Dr. Ken St. Louis is a former stutterer who grew up in a family of talkers and storytellerswhich might explain why today the West Virginia University speech pathologist is never at a loss for words.

Hes also setting an international standard in the treatment of another speech disorder: one that leaves its sufferers not at a loss for wordsbut rather, lost in the clutter of too many words theyre trying to get out.

All at once.

Thats why the disorder is calledcluttering.

And while stuttering can come off like the cars of a train clanging together after a sudden stop, cluttering is more like another train thats jumping from rail to rail, even as it speeds out of control.

If youre a stutterer,St. Louis says,and youre telling someone that youre going to go to the grocery store, you might say (affecting a stutter): �€~I w-want to go to the ssssstore and I dont have muh-muh-muh-money.Thats temporarily difficult to get out, but theres still a clear thought behind the stuttering.

Not so with a clutterer, he said.

A clutterer talking about the same thing might come up with, �€~I want to go to the st-stuh, place where you buymarket st-st-store and I dont have muh-muh ti-time money.

In other words: I need to go to the store but I dont have a lot of money, and now that I think about it, I really dont have a lot time, either.

To hear an audio clip of an actual clutterer, visit /www.mnsu.edu/comdis/isad8/papers/dewey8.html . The speaker tripping over thoughts and words is Joseph Dewey, a business analyst from South Jordan, Utah, who credits St. Louis with helping him finally get a control on his cluttering.

Dewey, who founded an online support group for clutterers, wanted to present his conditionwhen its at its worst,as he put it, to show the frustrations he and others like him sometimes face when simply trying to communicate.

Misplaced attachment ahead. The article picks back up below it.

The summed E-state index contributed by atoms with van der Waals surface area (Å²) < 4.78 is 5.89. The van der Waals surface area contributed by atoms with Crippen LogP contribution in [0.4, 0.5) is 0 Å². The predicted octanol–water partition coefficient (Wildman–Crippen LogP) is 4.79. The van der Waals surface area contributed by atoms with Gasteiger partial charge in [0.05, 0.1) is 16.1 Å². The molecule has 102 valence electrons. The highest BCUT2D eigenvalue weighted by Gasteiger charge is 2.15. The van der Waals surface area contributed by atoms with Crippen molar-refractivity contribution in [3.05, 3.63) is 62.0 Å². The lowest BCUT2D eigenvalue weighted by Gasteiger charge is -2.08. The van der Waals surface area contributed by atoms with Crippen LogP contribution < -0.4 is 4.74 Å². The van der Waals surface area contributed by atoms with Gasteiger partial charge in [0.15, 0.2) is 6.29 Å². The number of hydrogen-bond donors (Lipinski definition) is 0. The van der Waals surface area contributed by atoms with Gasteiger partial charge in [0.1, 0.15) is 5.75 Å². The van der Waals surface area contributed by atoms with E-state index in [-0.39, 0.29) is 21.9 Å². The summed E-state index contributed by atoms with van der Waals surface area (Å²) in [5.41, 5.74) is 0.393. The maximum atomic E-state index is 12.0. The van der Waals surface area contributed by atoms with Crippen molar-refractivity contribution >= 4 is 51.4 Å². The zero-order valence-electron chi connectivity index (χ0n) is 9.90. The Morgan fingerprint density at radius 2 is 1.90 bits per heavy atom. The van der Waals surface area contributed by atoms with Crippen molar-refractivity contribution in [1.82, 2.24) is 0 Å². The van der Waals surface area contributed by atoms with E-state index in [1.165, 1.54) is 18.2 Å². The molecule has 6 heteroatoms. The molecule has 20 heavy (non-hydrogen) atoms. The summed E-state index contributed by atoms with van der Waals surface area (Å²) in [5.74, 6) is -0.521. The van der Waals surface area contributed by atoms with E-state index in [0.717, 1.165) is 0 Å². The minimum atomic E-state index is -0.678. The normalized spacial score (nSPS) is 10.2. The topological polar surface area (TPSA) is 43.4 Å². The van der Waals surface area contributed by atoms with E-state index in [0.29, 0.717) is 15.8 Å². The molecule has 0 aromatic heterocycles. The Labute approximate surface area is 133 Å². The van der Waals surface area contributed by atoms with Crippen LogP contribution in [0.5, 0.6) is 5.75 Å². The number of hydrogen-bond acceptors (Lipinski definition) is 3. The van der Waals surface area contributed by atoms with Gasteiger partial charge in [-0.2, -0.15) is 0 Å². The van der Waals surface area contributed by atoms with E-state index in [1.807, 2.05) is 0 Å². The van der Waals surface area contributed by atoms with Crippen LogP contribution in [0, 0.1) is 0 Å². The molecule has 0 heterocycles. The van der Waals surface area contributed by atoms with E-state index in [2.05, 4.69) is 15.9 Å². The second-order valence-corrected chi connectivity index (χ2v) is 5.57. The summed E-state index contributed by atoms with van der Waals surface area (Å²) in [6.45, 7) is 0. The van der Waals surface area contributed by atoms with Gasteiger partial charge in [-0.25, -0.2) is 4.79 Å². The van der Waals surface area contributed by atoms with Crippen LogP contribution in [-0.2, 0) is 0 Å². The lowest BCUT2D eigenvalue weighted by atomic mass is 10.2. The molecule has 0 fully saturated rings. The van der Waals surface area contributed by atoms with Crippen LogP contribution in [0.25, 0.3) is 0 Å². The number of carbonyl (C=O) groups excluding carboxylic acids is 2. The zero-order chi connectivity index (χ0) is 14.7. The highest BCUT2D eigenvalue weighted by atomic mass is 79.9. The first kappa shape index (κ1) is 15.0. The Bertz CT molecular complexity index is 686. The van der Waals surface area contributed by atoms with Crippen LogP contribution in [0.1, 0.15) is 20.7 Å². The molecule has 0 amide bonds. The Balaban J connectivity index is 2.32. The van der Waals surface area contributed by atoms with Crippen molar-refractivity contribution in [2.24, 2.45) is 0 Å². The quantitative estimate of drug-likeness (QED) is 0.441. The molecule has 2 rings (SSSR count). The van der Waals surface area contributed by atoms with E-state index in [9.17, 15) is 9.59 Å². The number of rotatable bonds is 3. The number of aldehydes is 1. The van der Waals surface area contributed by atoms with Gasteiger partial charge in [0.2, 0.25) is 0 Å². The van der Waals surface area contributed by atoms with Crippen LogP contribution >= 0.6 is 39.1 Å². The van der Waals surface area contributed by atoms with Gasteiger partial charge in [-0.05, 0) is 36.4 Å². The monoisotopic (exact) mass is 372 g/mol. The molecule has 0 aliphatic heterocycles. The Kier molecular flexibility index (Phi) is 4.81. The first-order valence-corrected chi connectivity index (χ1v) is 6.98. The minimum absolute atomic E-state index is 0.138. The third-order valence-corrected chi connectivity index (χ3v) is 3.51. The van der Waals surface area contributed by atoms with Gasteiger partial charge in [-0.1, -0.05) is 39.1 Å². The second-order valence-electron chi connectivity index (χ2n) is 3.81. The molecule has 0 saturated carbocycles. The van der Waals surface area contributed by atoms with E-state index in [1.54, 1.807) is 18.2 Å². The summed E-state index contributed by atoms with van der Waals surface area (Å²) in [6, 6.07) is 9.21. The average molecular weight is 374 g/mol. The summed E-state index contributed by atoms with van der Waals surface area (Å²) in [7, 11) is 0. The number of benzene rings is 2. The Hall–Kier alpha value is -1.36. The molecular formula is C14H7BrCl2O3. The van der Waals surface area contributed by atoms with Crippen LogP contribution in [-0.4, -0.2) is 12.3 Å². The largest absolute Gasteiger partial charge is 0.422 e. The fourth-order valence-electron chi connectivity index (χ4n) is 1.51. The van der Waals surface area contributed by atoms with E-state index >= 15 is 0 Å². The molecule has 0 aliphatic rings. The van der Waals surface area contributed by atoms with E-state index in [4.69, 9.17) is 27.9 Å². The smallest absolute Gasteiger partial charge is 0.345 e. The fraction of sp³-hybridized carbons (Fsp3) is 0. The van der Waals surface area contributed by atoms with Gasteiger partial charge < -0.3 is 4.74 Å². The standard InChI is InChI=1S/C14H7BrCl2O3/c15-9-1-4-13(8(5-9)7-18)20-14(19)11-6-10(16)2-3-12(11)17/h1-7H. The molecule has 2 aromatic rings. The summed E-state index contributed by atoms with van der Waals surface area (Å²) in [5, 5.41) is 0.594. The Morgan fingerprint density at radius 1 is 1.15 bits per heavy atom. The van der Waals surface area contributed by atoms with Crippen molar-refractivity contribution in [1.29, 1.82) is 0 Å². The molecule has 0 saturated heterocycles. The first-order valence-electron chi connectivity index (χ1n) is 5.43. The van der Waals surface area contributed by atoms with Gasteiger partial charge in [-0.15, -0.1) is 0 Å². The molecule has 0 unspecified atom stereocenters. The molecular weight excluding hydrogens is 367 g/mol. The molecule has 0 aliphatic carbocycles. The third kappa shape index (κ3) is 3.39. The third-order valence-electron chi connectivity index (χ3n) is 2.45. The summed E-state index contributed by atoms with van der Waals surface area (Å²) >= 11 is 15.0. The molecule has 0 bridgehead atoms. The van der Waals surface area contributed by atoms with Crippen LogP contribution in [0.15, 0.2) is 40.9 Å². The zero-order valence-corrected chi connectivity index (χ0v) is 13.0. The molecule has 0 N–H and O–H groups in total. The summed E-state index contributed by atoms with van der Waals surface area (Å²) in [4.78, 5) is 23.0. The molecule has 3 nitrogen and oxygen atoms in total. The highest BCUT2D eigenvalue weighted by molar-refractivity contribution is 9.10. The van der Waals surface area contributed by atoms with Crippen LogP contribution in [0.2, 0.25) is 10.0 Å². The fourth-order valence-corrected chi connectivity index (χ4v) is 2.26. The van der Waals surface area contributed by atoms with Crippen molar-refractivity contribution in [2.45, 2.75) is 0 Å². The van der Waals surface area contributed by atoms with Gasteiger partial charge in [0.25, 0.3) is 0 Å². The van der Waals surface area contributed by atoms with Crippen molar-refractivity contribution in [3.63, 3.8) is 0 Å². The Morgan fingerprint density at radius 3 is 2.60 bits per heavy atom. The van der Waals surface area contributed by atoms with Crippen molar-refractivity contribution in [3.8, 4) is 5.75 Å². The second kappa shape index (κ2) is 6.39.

At his best, Dewey is a successful, college-educated professional, and he even spoke at an inaugural international conference in Bulgaria this past May that St. Louis helped organize.

That gathering, The First World Conference on Cluttering, was May 12-14 in historic Razlog, Bulgaria. Some 60 participants from across North America, Europe, the Middle East and Asia came to discuss what cluttering isand isntand how best to treat it.

The conference came on the heels of the production of an instructional DVD by St. Louis and others geared to both speech professionals and clutterers themselves. Their interview segments are intercut with tips and treatment techniques from speech pathologists including St. Louislongtime colleague, Dr. Florence Myers, of Adelphi University.

Myers also helped plan the conference and collaborated with St. Louis in 1986 on a textbook,Cluttering: A Clinical Perspective.Before that, the only other book written on the disorder was in 1964.

Cluttering was virtually ignored for decades,St. Louis said.When we were all in Bulgaria, we really had a sense that we taking part in something historic.

Therapy for cluttering often has similarities to certain approaches of stuttering therapy, St. Louis said. Slowing ones speech is helpful, he said, but that doesnt mean clutterers are admonished toslow downorstopbecausethat kind of thing makes them even more nervous and self-conscious,he said.

They are asked to focus on single thoughts, though, and again, to speak with an even exaggerated slowness, at firstgiven that clutterers can run syllables together (sayingferchly,in place offortunately,for example). Wearing a delayed auditory feedback device (known in the trade as aDAF), has also proven effective, St. Louis said.

The device looks like a hearing aid and wearers hear their speech at a split-second delay, much like the censor button in a live television show works. And one thing that really words, he said, is simple awareness. Knowing that its a common disorder. Winston Churchill was even said to be a clutterer.

If you know what it is, you can work on it,said St. Louis, who conquered his own speech disorder. He was a chronic stutterer from childhood through college. He tackled the disorder the way he does most things: with his motto,Get it right and get it done.

On cluttering, and clutterers

Those who clutter:

  • Dont soundfluent,that is, they dont seem to be clear about what they want to sayor how to say it;
  • Have excessive levels of interjections and mid-sentence revisions, known asdisfluencies(as heard in the Dewey audio clip);
  • Talktoo fastand are disorganized in their languagebut often show temporary improvement when theyre being tape-recorded;
  • Have sloppy handwriting;
  • Often mispronounce or slur words; and
  • Have blood relatives who stutter or clutter